Find two flavors–Ethiopian and Dominican–at this new Asbury Park eatery.
FOR A FLAVOR ADVENTURE that runs the global gamut—from French and Cuban to Japanese and Korean—immerse yourself in Asbury Park’s ever-expanding dining scene. And one of its latest additions, Ada’s Gojjo, gives this shore town two more Andrew Zimmern-endorsed cuisines: Ethiopian and Dominican.
No, this isn’t an experiment or an attempt at an unusual fusion combination. For owner Adanech Asghedom, it’s a reinvention. She moved her former Ada’s Latin Flavor restaurant from Long Branch to an Asbury strip mall and added separate dishes from her native Ethiopia to the menu. On one side, you’ll find Dominican stews, steaks and seafood; on the other are Ethiopian meat and vegetable platters.
After helping a friend move into her new place in nearby Belmar, I treated her to a night at Ada’s. The restaurant was filled with a lot of energy for a rainy evening, and the vibe was cozy and relaxed. Following a brief but pleasant conversation with our server, we ordered two Dominican appetizers—empanadas and pastelón de platano maduro. There are a handful of differences between Ada’s empanadas and those found in Cuban restaurants and popular food trucks, most notably the freshness and flavor of the meat. Each of the miniature fried pockets, a pair stuffed with crumbling ground beef and two filled with shreds of chicken, were more scrumptious than any others I’ve had. The accompanying homemade sauce, a spicy tomato-based dip, gave extra oomph to the already flavorful app.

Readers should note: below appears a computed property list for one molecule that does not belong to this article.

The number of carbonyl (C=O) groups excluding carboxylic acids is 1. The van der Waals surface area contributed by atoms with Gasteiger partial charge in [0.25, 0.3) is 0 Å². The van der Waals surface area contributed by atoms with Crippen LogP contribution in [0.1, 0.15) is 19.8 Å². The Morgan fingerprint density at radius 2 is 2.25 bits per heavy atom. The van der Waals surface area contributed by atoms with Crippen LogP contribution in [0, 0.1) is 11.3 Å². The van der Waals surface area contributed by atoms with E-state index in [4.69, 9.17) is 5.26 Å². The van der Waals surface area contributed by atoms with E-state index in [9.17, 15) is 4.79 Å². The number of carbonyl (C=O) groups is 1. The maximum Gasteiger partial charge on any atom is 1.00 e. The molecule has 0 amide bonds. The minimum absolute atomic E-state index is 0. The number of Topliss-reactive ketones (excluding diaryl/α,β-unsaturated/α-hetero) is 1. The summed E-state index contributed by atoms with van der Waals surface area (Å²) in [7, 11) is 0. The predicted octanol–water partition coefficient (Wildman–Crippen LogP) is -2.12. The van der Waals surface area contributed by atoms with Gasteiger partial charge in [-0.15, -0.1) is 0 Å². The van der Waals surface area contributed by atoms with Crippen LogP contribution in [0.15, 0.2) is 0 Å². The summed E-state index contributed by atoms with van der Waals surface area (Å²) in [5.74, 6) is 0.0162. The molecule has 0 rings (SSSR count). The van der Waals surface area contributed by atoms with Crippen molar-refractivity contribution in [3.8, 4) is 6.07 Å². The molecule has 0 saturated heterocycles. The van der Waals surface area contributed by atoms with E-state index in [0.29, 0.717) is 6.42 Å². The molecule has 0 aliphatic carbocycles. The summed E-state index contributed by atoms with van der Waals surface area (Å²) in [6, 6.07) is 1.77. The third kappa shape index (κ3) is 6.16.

Just as tasty was the pastelón de platano maduro, another traditional dish found in Dominican kitchens. Made with yellow plantains layered on top of cheese and ground beef—likely from the same marinated batch as the empanadas—it’s a perfect mesh of sweet and savory.
We mixed it up with our entrees, choosing two Ethiopian plates for our mains. My friend went with doro wot alicha, a tender chicken-on-the-bone dish-simmered in a tomato-based broth and flavored mildly with Ethiopian spices. Our server explained some typical spices that Ethiopian chefs incorporate: turmeric, cumin and ginger, among others. Many of those spices were used in my friend’s accompanying vegetable side dishes, atakilt wot (potatoes, carrots, green beans and peppers) and tikil gomen (cabbage, onions). The food is presented on a large piece of injera, a spongy flatbread that’s meant to be torn and used to scoop the meat and softened veggies.
I ordered minchet abish, lean ground beef with a spicy and bold turmeric flavor. It was served with my two vegetable sides—kik alicha (turmeric-spiked yellow split peas) as well as atakilt wot. The flavorful beef was a tad spicier than its “mild” menu label, which for my taste was a pleasant surprise but could’ve been the opposite for a more sensitive palate. And instead of using the tangy injera to gather the food by hand, I shoveled everything into my mouth using a fork.
My method, I admit, was wrong: Eating most Ethiopian food is a hands-on experience. But Asghedom, who visited our table, didn’t give me any flak. Instead, she engaged us in friendly banter—a common theme in the restaurant—and even took our dessert order.
We capped our meal with a small piece of flan. The consistency of Dominican flan is my favorite, and Ada’s didn’t disappoint.